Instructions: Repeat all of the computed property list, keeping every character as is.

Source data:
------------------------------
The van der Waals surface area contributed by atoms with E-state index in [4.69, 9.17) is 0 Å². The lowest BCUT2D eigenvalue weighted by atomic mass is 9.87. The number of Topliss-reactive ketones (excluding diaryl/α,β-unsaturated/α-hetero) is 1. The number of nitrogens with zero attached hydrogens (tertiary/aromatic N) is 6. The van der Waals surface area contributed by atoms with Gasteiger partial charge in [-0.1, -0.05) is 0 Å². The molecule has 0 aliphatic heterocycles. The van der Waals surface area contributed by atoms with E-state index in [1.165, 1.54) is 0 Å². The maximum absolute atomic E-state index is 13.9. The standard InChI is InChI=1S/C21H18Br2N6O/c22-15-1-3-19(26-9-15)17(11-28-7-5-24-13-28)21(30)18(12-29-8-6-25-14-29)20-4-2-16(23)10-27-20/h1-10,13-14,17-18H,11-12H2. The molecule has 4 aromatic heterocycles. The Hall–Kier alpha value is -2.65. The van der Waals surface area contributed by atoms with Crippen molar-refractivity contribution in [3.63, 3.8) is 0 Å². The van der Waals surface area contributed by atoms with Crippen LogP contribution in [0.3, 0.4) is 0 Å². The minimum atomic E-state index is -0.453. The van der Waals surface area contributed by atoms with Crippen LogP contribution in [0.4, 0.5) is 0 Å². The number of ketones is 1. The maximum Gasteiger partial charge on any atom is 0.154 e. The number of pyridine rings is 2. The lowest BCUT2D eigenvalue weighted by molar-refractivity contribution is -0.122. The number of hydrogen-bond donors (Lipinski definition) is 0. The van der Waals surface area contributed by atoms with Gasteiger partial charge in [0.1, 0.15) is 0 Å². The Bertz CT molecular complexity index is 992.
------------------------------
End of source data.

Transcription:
The van der Waals surface area contributed by atoms with E-state index in [4.69, 9.17) is 0 Å². The lowest BCUT2D eigenvalue weighted by atomic mass is 9.87. The number of Topliss-reactive ketones (excluding diaryl/α,β-unsaturated/α-hetero) is 1. The number of nitrogens with zero attached hydrogens (tertiary/aromatic N) is 6. The van der Waals surface area contributed by atoms with Gasteiger partial charge in [-0.1, -0.05) is 0 Å². The molecule has 0 aliphatic heterocycles. The van der Waals surface area contributed by atoms with E-state index in [1.165, 1.54) is 0 Å². The maximum absolute atomic E-state index is 13.9. The standard InChI is InChI=1S/C21H18Br2N6O/c22-15-1-3-19(26-9-15)17(11-28-7-5-24-13-28)21(30)18(12-29-8-6-25-14-29)20-4-2-16(23)10-27-20/h1-10,13-14,17-18H,11-12H2. The molecule has 4 aromatic heterocycles. The Hall–Kier alpha value is -2.65. The van der Waals surface area contributed by atoms with Crippen molar-refractivity contribution in [3.63, 3.8) is 0 Å². The van der Waals surface area contributed by atoms with Crippen LogP contribution in [0.3, 0.4) is 0 Å². The minimum atomic E-state index is -0.453. The van der Waals surface area contributed by atoms with Crippen LogP contribution in [0.4, 0.5) is 0 Å². The number of ketones is 1. The maximum Gasteiger partial charge on any atom is 0.154 e. The number of pyridine rings is 2. The lowest BCUT2D eigenvalue weighted by molar-refractivity contribution is -0.122. The number of hydrogen-bond donors (Lipinski definition) is 0. The van der Waals surface area contributed by atoms with Gasteiger partial charge in [0.1, 0.15) is 0 Å². The Bertz CT molecular complexity index is 992.